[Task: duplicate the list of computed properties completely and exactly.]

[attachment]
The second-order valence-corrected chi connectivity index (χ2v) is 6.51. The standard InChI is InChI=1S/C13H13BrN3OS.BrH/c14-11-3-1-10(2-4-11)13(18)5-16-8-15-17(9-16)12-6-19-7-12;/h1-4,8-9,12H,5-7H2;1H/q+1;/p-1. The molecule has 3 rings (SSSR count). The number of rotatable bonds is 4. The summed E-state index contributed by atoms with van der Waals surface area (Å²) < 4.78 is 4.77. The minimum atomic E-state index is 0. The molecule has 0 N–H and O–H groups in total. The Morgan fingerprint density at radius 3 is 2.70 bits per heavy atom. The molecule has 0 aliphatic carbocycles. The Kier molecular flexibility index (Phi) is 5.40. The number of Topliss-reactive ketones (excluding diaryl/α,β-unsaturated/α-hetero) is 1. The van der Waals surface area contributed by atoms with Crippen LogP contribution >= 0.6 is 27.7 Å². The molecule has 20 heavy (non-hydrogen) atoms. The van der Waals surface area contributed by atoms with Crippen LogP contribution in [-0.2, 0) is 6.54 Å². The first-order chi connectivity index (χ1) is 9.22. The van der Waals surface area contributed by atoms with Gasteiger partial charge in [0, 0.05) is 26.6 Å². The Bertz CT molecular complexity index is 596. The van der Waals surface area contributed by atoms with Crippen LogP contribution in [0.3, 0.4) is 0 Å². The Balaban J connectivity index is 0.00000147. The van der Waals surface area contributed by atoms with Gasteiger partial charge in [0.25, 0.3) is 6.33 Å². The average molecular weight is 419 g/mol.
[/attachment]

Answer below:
The second-order valence-corrected chi connectivity index (χ2v) is 6.51. The standard InChI is InChI=1S/C13H13BrN3OS.BrH/c14-11-3-1-10(2-4-11)13(18)5-16-8-15-17(9-16)12-6-19-7-12;/h1-4,8-9,12H,5-7H2;1H/q+1;/p-1. The molecule has 3 rings (SSSR count). The number of rotatable bonds is 4. The summed E-state index contributed by atoms with van der Waals surface area (Å²) < 4.78 is 4.77. The minimum atomic E-state index is 0. The molecule has 0 N–H and O–H groups in total. The Morgan fingerprint density at radius 3 is 2.70 bits per heavy atom. The molecule has 0 aliphatic carbocycles. The Kier molecular flexibility index (Phi) is 5.40. The number of Topliss-reactive ketones (excluding diaryl/α,β-unsaturated/α-hetero) is 1. The van der Waals surface area contributed by atoms with Crippen LogP contribution >= 0.6 is 27.7 Å². The molecule has 20 heavy (non-hydrogen) atoms. The van der Waals surface area contributed by atoms with Crippen LogP contribution in [-0.2, 0) is 6.54 Å². The first-order chi connectivity index (χ1) is 9.22. The van der Waals surface area contributed by atoms with Gasteiger partial charge in [0, 0.05) is 26.6 Å². The Bertz CT molecular complexity index is 596. The van der Waals surface area contributed by atoms with Crippen LogP contribution in [0.3, 0.4) is 0 Å². The Balaban J connectivity index is 0.00000147. The van der Waals surface area contributed by atoms with Gasteiger partial charge in [0.25, 0.3) is 6.33 Å². The average molecular weight is 419 g/mol.